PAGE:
This content is from: Local Insights

Nicaragua: Nicaragua's long-awaited microfinance rules

Olga Barreto of Consortium explains the rights and obligations of the country's microcredit entities

Olga Barreto
Nicaragua did not have a special law regulating the microfinance industry until the approval of the Ley de Fomento y Regulación de las Microfinanzas (Law for the Promotion and Regulation of Microfinance), published in La Gaceta, Official Diary Number 128 on July 11 2011. The law entered into force 180 days after its publication.

The purpose of this law is to promote and regulate the registration, authorisation to operate, operation and supervision of microfinance institutions (known as IMFs). IMFs are defined as commercial or not-for-profit entities dedicated in any manner to the intermediation of funds for microcredit, and the rendering of financial or ancillary services, other than those offered by banks and financial companies, and which have a minimum social capital of C$4.5 million ($176,000).

The law establishes the obligation of IMFs to request their registration and authorisation to operate to the Comisión Nacional de Microfinanzas (Conami – National Commission of Microfinance). It also establishes that other entities not defined as IMFs but which render microcredit services, may also voluntarily request their registration before Conami.

The Microfinance Law regulates certain matters of the internal organisation of IMFs, such as the type of shares that IMFs created as corporations should issue, the composition, duration and operation of the board of directors and the appointment of an internal auditor. It also establishes the activities prohibited for IMF entities, which include deducting interest in advance of the loans they provide, calculating interest rates over the total amount of the loan (only over the outstanding balance), capitalising interest to the principal (except in restructuring operations and agreed by both parties), charging penalties for early payment and collecting funds from the public.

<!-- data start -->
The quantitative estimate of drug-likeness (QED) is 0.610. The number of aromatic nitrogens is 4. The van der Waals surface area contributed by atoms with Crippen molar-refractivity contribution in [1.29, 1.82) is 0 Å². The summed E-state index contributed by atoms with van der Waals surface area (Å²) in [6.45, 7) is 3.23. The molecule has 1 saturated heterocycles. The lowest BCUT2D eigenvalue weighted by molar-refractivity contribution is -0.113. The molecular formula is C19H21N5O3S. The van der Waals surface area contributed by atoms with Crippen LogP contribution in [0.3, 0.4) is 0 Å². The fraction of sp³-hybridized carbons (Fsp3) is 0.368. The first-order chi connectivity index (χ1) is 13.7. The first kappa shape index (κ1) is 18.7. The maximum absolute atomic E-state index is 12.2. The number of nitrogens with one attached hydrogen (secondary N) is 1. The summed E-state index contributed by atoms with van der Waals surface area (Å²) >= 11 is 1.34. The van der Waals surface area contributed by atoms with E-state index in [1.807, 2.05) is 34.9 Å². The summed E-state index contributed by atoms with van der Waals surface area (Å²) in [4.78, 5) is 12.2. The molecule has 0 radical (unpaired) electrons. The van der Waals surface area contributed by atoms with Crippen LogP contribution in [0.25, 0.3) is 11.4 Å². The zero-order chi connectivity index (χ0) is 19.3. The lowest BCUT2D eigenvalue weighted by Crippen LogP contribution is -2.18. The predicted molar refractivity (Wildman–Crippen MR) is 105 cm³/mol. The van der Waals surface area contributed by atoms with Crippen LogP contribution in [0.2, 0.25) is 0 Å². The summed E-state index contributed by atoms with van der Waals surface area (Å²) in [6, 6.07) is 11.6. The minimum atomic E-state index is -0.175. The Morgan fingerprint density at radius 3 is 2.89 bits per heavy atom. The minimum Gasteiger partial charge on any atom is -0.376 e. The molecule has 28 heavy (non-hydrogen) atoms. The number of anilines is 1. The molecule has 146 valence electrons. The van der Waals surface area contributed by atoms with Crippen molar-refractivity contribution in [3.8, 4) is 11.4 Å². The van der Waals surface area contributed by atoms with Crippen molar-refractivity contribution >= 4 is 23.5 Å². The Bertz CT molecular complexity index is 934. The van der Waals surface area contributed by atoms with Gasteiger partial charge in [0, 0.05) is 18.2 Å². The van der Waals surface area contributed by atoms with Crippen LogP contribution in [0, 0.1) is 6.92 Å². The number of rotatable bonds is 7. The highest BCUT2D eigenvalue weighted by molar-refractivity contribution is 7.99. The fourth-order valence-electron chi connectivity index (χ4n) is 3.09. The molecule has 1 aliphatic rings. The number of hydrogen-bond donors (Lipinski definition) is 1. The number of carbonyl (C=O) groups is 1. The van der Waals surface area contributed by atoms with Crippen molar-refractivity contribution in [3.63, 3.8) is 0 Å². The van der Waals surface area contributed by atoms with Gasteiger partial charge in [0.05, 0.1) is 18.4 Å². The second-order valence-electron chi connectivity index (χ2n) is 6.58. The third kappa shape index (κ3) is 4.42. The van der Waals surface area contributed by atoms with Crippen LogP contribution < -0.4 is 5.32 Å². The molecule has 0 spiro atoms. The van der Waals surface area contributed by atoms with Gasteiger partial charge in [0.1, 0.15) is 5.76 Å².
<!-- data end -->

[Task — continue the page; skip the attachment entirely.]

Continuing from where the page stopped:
The law also grants certain benefits to IMFs registered before Conami, such as: a) all loan contracts will be enforceable in executive proceedings (a faster judicial proceeding than an ordinary proceeding); b) no obligation to provide a surety in judicial proceedings; c) access to Conami's's Risk Central; d) access to the benefits of the microfinance promotion fund; and, e) access to studies and information created for other Conami projects.

In general terms, the law regulates the matters that should be taken into consideration by all IMFs obligated to register and also by those entities that decide to voluntarily register before Conami, to take advantage of the benefits provided in the law.

Olga Barreto

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